The euro/dollar exchange rate has finally reached the parity that had been simmering in recent weeks. In particular, the euro has fallen to match the dollar for the first time in 20 years, since 2002. This phenomenon, unseen in the last two decades, is taking place against a backdrop of market fears that Europe may end up in recession, at a time of very high inflation, with the authorities studying the steps to be taken to curb prices without excessively damaging growth, and in the face of the gas crisis that Russia is stirring up with the possibility that it may definitively cut off supplies.
Source: European Central Bank
The US dollar is the only asset that is proving to be a safe haven investment in this difficult year, says Guillermo Santos Aramburu, parter at iCapital, and global markets expert. The US currency is always the recipient of fearful money from any part of the world and that is why it has accumulated a revaluation of more than 12% in the year and has reached parity with the euro and high revaluations with respect to other strong currencies such as the yen – the Spanish expert continues.
As Mr. Santos says, the level reached could even be breached, as happened in the early 2000s with the dotcom crisis and the collapse of all world market, but these factors that have driven the USD could turn around in the coming months. As he remarks, unless we fall into a deep recession, the Euro is likely to recover ground in the latter part of 2022 and in 2023.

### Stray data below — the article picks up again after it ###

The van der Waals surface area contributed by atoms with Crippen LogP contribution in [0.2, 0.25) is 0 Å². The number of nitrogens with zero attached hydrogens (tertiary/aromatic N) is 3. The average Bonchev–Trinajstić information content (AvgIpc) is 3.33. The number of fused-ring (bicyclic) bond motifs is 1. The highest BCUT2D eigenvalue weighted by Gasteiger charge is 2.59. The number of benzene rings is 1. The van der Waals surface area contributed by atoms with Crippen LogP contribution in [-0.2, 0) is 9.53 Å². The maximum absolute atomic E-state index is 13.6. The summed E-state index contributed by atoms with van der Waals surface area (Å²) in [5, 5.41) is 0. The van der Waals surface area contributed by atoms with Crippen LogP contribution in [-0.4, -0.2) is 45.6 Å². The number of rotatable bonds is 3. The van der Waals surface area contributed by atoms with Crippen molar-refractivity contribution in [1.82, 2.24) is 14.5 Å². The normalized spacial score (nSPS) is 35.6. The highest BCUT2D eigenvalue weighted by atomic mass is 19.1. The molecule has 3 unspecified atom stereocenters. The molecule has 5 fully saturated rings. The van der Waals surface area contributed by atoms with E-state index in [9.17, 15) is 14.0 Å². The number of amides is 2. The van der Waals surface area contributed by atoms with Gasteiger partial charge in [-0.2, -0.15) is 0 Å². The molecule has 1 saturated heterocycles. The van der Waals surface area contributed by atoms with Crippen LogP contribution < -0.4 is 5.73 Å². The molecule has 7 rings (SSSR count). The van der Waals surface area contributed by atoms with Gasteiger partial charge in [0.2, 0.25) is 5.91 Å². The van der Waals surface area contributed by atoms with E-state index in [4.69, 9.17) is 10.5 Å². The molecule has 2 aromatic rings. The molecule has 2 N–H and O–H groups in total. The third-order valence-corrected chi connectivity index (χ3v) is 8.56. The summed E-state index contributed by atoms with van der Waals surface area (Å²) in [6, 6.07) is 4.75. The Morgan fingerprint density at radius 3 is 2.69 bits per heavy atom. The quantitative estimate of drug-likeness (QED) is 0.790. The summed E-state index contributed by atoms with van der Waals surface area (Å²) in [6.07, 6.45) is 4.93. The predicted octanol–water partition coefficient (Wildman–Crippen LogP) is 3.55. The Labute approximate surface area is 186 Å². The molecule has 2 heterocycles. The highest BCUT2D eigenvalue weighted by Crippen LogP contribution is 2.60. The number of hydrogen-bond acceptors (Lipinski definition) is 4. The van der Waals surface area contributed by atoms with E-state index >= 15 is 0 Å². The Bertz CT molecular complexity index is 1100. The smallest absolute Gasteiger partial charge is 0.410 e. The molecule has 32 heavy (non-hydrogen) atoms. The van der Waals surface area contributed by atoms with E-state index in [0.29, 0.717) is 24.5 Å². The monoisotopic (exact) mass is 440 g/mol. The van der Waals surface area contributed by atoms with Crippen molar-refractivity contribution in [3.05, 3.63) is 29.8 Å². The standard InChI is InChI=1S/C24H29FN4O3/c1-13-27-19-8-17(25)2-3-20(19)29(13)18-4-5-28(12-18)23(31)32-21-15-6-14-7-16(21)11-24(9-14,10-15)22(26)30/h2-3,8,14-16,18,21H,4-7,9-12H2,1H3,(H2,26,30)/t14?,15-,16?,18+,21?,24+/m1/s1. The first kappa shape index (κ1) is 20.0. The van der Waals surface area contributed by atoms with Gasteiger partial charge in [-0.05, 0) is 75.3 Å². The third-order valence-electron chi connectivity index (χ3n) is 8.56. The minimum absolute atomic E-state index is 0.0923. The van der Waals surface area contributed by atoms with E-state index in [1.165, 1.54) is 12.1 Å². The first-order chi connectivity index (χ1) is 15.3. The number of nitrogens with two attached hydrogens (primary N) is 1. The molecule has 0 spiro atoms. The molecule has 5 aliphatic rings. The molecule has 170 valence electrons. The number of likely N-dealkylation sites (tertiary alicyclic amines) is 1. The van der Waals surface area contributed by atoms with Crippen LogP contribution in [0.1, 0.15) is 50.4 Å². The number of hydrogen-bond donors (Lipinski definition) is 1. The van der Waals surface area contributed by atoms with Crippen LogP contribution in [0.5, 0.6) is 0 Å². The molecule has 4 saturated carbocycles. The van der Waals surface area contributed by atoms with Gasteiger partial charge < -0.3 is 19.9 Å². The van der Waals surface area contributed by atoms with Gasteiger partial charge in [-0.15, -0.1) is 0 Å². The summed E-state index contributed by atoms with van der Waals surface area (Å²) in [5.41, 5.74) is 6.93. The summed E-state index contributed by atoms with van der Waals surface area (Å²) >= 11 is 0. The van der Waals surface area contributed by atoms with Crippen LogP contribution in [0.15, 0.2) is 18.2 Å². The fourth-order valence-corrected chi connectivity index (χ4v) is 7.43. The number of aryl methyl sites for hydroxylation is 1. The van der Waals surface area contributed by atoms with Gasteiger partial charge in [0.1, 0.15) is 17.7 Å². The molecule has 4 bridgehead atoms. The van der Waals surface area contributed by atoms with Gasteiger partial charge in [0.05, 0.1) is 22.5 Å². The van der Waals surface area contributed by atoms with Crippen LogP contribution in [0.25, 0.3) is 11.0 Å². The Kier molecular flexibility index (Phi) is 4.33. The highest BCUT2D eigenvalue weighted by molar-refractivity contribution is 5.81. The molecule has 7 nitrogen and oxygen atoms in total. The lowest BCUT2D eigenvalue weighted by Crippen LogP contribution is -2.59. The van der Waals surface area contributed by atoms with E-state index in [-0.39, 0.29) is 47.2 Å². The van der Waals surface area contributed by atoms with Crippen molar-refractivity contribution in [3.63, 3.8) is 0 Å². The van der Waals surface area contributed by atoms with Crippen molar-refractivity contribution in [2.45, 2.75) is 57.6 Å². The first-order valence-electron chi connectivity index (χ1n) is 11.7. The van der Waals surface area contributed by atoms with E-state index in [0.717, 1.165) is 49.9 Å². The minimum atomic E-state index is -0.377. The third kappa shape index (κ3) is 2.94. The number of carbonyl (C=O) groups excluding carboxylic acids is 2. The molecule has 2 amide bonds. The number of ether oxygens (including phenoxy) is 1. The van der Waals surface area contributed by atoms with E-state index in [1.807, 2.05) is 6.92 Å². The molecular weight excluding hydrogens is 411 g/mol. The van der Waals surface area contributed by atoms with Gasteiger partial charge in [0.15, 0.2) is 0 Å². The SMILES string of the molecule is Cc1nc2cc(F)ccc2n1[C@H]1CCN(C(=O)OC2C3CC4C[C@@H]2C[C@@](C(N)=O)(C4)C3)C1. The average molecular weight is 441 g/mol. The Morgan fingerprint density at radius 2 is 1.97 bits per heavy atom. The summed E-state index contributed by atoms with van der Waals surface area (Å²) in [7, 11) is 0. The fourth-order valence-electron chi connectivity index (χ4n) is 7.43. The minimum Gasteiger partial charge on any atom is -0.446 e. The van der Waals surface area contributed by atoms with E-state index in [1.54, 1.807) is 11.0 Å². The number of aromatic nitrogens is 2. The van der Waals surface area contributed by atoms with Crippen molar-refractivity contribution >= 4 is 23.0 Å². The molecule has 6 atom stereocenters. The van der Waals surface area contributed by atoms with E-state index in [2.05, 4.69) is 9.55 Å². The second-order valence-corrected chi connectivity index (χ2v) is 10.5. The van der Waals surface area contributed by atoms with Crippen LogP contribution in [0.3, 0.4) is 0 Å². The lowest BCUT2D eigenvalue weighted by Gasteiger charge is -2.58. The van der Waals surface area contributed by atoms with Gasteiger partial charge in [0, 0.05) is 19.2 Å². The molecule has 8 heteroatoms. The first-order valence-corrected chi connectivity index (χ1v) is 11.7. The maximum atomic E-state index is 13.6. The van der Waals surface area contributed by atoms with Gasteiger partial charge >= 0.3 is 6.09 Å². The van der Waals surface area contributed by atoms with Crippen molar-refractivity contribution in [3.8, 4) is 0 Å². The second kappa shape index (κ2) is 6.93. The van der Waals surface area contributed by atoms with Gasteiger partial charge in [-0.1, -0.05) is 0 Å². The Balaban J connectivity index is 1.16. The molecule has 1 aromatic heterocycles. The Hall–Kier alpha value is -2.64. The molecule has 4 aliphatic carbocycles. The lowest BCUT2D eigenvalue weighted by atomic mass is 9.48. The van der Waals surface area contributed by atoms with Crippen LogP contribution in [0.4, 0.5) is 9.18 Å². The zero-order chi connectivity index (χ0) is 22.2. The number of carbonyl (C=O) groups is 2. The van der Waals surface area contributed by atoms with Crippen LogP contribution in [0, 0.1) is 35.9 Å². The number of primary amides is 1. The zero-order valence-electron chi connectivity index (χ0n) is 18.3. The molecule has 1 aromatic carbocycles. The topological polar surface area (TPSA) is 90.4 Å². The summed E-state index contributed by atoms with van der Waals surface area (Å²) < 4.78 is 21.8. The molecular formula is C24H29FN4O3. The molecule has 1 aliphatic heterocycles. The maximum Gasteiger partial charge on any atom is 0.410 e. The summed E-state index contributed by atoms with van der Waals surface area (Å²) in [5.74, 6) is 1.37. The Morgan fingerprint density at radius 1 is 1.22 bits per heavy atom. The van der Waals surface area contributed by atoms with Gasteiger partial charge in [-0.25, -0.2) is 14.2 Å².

Morganne Delledonne, Head of Investment Strategy Europe de Global X, says that with the euro now at parity with the US dollar for the first time in two decades, the region faces headwinds from higher imported inflation as US companies gain purchasing power. Eurozone and UK balances of payments are deteriorating and the risk of recession is increasing in the region, reinforcing the dollar’s strength against sterling and the euro.
For Hernán Cortés, Partner at Olea Gestión, and Co-manager of the Olea Neutral Fund, It is surprising to see the euro-dollar back at 2002 levels. He says that if we take into account the short-term interest rate differential of 2.50% in favour of the dollar, Europe’s greater economic vulnerability due to the conflict in Ukraine, Europe’s almost absolute dependence on foreign energy supplies as opposed to the US self-sufficiency, and the traditional agility of the US to face a potential crisis, we should not be surprised by the dollar’s strength.
Cortés remarks how surprised he is by the calmness with which the Fed is observing this move, considering that the GDP figure for the first quarter was negative largely due to the foreign sector. Perhaps, as he says, the Fed is prioritising inflation over growth.